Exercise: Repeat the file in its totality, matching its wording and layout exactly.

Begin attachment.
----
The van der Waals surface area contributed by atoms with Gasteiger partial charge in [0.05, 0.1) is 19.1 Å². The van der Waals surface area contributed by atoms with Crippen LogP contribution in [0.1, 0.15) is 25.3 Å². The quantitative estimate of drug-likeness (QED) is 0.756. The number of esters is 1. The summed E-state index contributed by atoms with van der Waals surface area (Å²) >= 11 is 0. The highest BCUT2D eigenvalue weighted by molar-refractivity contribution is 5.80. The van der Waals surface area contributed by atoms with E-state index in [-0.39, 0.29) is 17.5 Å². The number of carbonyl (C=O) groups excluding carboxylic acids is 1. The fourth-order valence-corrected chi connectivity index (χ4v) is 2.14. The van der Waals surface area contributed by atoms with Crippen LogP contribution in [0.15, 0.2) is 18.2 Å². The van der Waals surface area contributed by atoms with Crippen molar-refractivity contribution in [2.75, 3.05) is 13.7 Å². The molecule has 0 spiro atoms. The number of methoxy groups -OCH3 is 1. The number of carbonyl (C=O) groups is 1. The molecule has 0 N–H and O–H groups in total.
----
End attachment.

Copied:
The van der Waals surface area contributed by atoms with Gasteiger partial charge in [0.05, 0.1) is 19.1 Å². The van der Waals surface area contributed by atoms with Crippen LogP contribution in [0.1, 0.15) is 25.3 Å². The quantitative estimate of drug-likeness (QED) is 0.756. The number of esters is 1. The summed E-state index contributed by atoms with van der Waals surface area (Å²) >= 11 is 0. The highest BCUT2D eigenvalue weighted by molar-refractivity contribution is 5.80. The van der Waals surface area contributed by atoms with E-state index in [-0.39, 0.29) is 17.5 Å². The number of carbonyl (C=O) groups excluding carboxylic acids is 1. The fourth-order valence-corrected chi connectivity index (χ4v) is 2.14. The van der Waals surface area contributed by atoms with Crippen LogP contribution in [0.15, 0.2) is 18.2 Å². The van der Waals surface area contributed by atoms with Crippen molar-refractivity contribution in [2.75, 3.05) is 13.7 Å². The molecule has 0 spiro atoms. The number of methoxy groups -OCH3 is 1. The number of carbonyl (C=O) groups is 1. The molecule has 0 N–H and O–H groups in total.